I deeply regret that the Government of Myanmar has largely failed to act on the recommendations regarding the situation of Rohingya Muslims and other minorities which have been made by the human rights mechanisms and by my Office.
I thank the Government of Bangladesh for its assistance, both to my Office and, above all, to the refugees, whose rights must be fully respected. I commend this Council for its responsiveness to the crisis in Rakhine State and its decision to mandate the Independent International Fact-Finding Mission on Myanmar, whose report will be essential to establishing the facts of what has occurred.
I ask the Council to urgently call on the Myanmar authorities to put an immediate and absolute halt to the violence targeting the Rohingya.
I further call on the authorities to immediately permit my Office and the United Nations unfettered access to Rakhine State.
There must be access for humanitarian workers: while the authorities have recently permitted the World Food Programme to resume operations at a limited level, past experience indicates this access is unlikely to be unfettered or to include monitoring that can ensure aid is received by its intended recipients.
And there must be access for human rights monitors. If the authorities have nothing to hide, they have no reason to fear the presence of impartial observers. On the contrary: access for human rights monitoring is essential if there is to be any progress in re-establishing the basic foundations of trust and preventing the recurrence of violence.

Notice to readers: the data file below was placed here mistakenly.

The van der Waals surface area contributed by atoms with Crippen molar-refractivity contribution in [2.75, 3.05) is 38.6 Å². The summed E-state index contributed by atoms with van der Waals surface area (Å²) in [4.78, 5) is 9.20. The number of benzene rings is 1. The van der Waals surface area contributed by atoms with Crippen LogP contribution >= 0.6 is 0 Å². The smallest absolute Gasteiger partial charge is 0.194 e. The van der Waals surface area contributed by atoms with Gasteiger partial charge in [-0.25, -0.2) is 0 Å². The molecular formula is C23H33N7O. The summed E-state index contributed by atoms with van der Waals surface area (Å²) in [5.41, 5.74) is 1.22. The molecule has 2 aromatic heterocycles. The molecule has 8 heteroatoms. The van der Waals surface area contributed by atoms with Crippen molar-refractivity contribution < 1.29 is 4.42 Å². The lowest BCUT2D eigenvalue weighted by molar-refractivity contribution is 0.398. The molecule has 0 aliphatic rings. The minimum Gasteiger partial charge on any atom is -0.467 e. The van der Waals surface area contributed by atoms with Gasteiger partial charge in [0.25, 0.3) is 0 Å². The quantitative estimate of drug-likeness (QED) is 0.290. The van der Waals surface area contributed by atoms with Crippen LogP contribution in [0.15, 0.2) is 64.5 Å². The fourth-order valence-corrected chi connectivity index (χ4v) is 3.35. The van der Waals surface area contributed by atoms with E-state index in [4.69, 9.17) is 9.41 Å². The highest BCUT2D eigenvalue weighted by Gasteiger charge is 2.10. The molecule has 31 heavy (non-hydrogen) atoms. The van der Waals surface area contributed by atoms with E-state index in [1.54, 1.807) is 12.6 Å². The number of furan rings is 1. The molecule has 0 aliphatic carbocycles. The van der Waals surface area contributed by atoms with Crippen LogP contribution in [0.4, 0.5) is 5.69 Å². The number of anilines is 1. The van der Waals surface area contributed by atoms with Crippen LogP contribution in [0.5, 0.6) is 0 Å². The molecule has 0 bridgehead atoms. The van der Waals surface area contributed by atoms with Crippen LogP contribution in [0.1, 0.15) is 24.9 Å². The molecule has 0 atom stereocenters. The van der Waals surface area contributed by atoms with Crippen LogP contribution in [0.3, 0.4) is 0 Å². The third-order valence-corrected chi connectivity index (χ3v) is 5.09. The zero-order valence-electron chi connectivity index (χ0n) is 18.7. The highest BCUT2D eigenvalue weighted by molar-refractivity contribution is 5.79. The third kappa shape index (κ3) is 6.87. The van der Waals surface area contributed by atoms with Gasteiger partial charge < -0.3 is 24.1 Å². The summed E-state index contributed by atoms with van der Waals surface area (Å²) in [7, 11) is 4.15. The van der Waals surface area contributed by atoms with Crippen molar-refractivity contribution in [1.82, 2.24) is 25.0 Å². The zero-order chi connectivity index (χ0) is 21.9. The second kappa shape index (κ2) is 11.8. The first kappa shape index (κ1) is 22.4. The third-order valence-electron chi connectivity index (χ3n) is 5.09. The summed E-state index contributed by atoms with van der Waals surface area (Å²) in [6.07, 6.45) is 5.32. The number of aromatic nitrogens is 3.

It must be unequivocally clear that no repatriation of any refugees should occur in the absence of sustained human rights monitoring on the ground to establish the conditions for them to be able to live in safety and dignity. The world cannot countenance a hasty window-dressing of these shocking atrocities, bundling people back to conditions of severe discrimination and latent violence which seem certain to lead in the future to further suffering, and more movements of people. The Council may recall that in 1997, while the process of repatriation for refugees who had fled from Rakhine State in 1992 had not yet been completed, tens of thousands of Rohingya were again forced to take flight from Myanmar.
To conclude, in view of the scale and gravity of the allegations which I have referred to in this statement, I ask this Council to consider making a recommendation to the General Assembly that it establish a new impartial and independent mechanism, complementary to the work of the Fact-Finding Mission, to assist individual criminal investigations of those responsible.
It will also be essential to address the rights of other minorities in Rakhine, including the Kaman, Mro, Hindu and Daignet communities, which also allegedly suffer discrimination. Moreover, failure to address the chronic poverty endured by the people of this region – including the Rakhine majority population – is detrimental to their rights, and a factor aggravating tensions between all communities. Efforts to correct this situation should urgently be undertaken by both international actors and the Myanmar Government.